Understanding Pure Essential Oils
From just down the hall, the unmistakable hum of running water echoes out towards your front room. The lights are dim. The mood is serene and faultless. And despite your decision to burn unscented candles, a perfect wave of fragrance fills your lungs with every breath. Gradually, you feel yourself falling into a state of unimaginable relaxation. As you slip neck-deep into the balmy waters of your four-claw tub, you remind yourself to send a thank you card to the advisor at the health food store – not for her consistent wit and bright smiles. Rather, for introducing you to aromatherapy and the essential oils that have helped transform a lackluster night into one of absolute bliss.
One of the most common misconceptions surrounding aromatherapy is that it's a new concept. This couldn't be more incorrect. The essential oils used in today's aromatherapy applications have been around for centuries. In fact, many played an integral role in some of the earliest known barter systems. Physical evidence suggests that ancient Egyptians were among the very first to trade oils such as cedarwood and cypress. Use of aromatic herbs among Chinese civilizations can be traced back to pre-biblical periods. Even the ancient Indian therapy known as Ayurvedic medicine used essential oils for massage, pressure point therapy and overall good health. Fast forwarding to modern day, the uses for essential oils are as wide ranged as the number of extracts available.
Perhaps the most popular is aromatherapy. By simple definition, aromatherapy is a gentle, non-invasive natural healing art that utilizes essential oils to promote general wellbeing. Its explosive popularity may be attributed to the fact that, of all five human senses, our sense of smell has the most direct route to the brain. Unlike other human senses, the olfactory nerves of the nasal cavity do not pass through the brain's 'switching station'. This allows aromas to pass directly to the region of the brain responsible for recalling memories, applying learned knowledge and processing emotional response.
But make no mistake -- the influence of aromatherapy is not limited to the brain. When we breathe in essential oils, not only are they absorbed by the nasal cavity, but by many other organs as well. Peppermint for example, is easily absorbed through both the lungs and bronchial tract. As a result, the essential oil emissions can pass into the circulatory system -- increasing the benefits and leaving the user feeling cool, refreshed and uplifted.
Our skin is also a very popular way to reap the benefits of essential oils. Incorporating these precious oils into massage therapy is one of the most effective ways to utilize their many various properties. Essential oil molecules are extremely small and can easily penetrate the skin where they become pliable and have the capacity to pass into the circulatory system. The use of essential oils in massage therapy also taps into our sense of smell, thus affecting the sensory regions of the brain as mentioned earlier.
Another popular way to enjoy the benefits of essential oils is by adding them to a bath. By adding just a few drops of essential oil to a warm bath, users are again treated to both the skin penetrating effects, as well as the aromatic scents. Many users regard this as one of the most effective ways to benefit from aromatherapy, simply because the steam produced from a bath opens pores and bronchial passages. This allows more of the essential extracts to pass through the layers of skin, and even more being inhaled as a result of taking deeper breaths.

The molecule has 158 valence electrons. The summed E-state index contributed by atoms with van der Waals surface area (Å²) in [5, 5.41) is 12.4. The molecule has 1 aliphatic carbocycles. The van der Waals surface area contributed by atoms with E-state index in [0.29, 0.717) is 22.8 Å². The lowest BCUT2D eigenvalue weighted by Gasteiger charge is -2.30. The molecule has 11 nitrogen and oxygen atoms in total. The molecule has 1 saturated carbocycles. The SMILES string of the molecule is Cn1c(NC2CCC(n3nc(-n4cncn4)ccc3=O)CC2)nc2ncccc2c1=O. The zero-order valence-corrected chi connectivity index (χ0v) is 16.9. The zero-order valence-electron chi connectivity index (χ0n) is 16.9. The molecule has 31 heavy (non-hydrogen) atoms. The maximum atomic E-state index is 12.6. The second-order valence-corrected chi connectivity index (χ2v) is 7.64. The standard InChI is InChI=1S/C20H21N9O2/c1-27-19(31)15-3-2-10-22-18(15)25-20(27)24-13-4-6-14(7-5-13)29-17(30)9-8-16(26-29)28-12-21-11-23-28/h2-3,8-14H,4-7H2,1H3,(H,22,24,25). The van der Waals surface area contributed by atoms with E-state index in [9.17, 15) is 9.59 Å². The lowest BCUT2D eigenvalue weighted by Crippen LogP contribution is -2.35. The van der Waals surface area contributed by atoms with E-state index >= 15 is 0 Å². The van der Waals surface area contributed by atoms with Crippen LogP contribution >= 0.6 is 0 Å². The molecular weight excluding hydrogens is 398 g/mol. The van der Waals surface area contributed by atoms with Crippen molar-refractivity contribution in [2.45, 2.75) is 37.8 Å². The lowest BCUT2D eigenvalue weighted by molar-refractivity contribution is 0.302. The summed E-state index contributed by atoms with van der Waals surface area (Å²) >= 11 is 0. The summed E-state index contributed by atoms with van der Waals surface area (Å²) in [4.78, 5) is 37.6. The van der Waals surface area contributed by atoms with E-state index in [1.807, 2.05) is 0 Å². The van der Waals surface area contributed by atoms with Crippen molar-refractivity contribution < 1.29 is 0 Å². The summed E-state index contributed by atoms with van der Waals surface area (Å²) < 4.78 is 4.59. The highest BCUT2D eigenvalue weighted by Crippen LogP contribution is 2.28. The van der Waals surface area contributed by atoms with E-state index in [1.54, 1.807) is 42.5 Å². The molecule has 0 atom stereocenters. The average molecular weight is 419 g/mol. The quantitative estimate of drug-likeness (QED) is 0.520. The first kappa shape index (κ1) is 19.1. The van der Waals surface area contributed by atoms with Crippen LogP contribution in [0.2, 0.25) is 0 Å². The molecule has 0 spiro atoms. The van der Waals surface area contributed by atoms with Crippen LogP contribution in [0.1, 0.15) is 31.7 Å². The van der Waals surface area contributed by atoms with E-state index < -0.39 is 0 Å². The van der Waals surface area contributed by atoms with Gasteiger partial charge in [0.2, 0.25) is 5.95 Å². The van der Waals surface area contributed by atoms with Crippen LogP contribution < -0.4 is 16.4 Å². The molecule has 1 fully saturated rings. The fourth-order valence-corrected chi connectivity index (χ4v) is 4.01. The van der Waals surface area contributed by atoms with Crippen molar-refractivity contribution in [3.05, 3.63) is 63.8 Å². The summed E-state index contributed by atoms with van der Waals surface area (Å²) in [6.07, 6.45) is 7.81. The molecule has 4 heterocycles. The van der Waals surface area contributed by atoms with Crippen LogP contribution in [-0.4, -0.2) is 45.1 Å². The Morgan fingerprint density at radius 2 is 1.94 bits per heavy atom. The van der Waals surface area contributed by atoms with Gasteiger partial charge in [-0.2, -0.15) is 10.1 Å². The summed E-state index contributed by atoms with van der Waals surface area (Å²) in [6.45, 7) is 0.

Other popular methods include foot and hand baths, aromatic showers, sauna treatments, hot/cold compresses, direct application and gargles. They can also be added to shampoos, conditioners, lotions and body sprays. But regardless of which application you choose, keep in mind that the effects of each individual oil can vary from person to person. So before rushing into aromatherapy, take a little time to educate yourself on the many essential oils that are available, and what it is that you're hoping to accomplish. Someone interested in finding relaxation and more tranquil sleep would naturally want to avoid oils that invoke stimulation. In contrast, those seeking energy would not incorporate calming oils into their routines, and so on.
One of the most important things to remember is that essential oils are not all alike. While it's obvious that they all have their own unique scents, each one also has its own set of unique attributes. For example, some oils are extremely potent and must be diluted with carrier oils such as Jojoba, Grape Seed, Olive, Almond and others. Others may be perfectly safe to apply directly on the skin. And still others should only be used in diffusers. True, it can create a bit of confusion at first, but once you've developed some understanding of how essential oils work, the lifetime of benefits can clearly outweigh the short time it takes to familiarize oneself.
Aromatherapy for Everyone by PJ Pierson and Mary Shipley was released by Vital Health Publishing and is unquestionably one of the most informative tools available to anyone interested in discovering the benefits of essential oils and aromatherapy. It provides a detailed history of essential oils, application techniques, fun facts, colour photos and detailed profiles/application methods on over 40 of the most popular oils available today. Look for it at health stores nationwide.
Health Disclaimer. Content provided by NOW Foods. Copyright ©2006-2019. Published with permission. Jayson Kroner is a health and fitness journalist, a certified sports nutritionist, and co-author of the book '7-Syndrome Healing.'